Cavett also explains how he ''beat'' the polygraph when given one on his show many years ago. There are many reader comments, including from experts and attorneys, that provide personal insight as to why this device is still used, the underlying expectations, the intentionally ''flawed'' questions which create the illusion of stress (i.e. ''Did you ever lie about anything important?''),and the methodology used to determine ''truth'' from ''lie''.

Your son should read Cavett's observations and reader comments to gain some perspective on this ''test''. He should also understand that nobody in criminal justice or anywhere else is perfect and that we all have items in our past of which we are ashamed (like stealing apples from the neighbor's tree or breaking your sister's toy). Feeling ashamed means he has a conscience and feels remorse for doing things that hurt others or himself. Only a sociopath or criminal feels no remorse for acting badly.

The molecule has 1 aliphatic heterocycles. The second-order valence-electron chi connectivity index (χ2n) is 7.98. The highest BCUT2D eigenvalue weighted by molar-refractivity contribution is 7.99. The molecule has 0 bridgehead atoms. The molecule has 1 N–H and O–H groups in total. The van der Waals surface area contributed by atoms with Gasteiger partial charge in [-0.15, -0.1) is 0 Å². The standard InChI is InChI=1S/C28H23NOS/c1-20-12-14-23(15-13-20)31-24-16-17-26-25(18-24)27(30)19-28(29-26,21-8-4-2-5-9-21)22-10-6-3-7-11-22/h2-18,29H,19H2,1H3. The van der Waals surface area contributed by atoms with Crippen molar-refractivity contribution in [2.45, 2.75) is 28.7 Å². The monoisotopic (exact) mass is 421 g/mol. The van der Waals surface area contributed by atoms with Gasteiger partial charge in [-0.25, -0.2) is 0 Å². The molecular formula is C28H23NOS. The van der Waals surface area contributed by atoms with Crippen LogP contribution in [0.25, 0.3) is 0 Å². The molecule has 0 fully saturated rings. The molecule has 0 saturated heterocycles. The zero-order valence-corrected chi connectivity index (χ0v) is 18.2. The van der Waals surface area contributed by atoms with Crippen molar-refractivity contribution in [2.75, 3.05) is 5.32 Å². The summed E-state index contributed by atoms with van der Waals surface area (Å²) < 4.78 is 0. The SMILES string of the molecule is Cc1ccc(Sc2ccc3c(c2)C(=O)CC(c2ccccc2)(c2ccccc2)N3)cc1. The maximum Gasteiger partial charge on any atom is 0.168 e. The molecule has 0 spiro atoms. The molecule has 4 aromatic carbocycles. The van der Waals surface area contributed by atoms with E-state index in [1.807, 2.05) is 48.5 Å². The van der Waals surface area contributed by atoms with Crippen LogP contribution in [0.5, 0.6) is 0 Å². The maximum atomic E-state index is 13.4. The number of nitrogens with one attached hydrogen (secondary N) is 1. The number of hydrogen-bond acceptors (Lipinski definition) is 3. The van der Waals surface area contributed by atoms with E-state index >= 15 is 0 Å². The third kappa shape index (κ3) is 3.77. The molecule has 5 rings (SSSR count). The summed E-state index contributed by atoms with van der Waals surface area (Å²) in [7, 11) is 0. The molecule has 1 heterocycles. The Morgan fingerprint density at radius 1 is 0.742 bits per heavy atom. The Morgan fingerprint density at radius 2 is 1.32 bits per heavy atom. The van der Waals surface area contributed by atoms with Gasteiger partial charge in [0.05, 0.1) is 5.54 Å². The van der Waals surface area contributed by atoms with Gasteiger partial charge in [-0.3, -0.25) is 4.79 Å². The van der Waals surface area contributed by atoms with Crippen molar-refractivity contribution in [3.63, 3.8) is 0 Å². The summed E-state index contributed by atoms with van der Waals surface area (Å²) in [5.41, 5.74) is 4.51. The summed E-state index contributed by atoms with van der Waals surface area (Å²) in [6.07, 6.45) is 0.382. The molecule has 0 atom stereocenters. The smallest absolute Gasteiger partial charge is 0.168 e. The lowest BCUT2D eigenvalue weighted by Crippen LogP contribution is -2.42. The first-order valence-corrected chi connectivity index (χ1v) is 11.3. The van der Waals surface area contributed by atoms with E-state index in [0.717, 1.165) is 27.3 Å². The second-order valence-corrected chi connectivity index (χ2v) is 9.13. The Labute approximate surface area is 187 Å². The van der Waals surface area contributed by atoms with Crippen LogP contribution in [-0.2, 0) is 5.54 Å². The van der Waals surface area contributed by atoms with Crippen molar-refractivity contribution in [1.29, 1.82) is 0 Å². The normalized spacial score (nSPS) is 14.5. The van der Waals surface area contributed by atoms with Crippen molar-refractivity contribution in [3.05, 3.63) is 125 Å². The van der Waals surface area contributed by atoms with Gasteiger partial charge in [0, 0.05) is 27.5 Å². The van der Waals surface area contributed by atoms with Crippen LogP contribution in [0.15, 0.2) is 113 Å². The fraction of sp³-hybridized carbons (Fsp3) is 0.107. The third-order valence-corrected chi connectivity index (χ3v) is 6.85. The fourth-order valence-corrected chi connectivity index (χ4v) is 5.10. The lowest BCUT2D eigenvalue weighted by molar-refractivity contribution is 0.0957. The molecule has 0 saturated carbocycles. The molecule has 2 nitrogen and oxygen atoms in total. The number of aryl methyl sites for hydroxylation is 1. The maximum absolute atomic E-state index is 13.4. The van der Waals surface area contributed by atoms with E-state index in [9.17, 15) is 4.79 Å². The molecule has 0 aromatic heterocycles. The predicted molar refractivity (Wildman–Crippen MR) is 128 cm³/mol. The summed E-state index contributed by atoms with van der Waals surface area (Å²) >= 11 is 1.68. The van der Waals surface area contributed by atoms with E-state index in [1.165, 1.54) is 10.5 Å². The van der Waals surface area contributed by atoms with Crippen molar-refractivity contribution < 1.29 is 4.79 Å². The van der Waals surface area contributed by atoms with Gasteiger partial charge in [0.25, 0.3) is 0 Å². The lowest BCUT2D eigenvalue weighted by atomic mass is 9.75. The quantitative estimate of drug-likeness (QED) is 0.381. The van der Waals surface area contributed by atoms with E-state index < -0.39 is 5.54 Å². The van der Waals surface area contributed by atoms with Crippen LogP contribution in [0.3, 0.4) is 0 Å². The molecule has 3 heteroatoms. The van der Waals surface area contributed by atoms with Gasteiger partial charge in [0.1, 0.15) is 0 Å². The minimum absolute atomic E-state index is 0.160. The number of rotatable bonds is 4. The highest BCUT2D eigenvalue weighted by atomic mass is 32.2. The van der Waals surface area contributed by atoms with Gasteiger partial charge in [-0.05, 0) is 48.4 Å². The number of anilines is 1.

The purpose of polygraphs is actually to reveal sociopaths and criminals by getting them to talk - it is not intended to embarrass a job applicant with youthful indiscretions or foolish acts. If he's asked about past drug use, he should be honest (even Presidential candidates openly admit to drug use nowadays, and California's current Governor was renowned for his drug and, er, other experimentation in his bodybuilding career). But just like in the ''Wizard of Oz'', it's the man behind the curtain (or operating the polygraph) that he should be aware of and not just the fancy techno wonder of the moment on the desk. People set up the test and interpret the results - sometimes before the subject even sits down - and people are not always right. Lynne


Joining the Police Force - effects on the family?

May 2008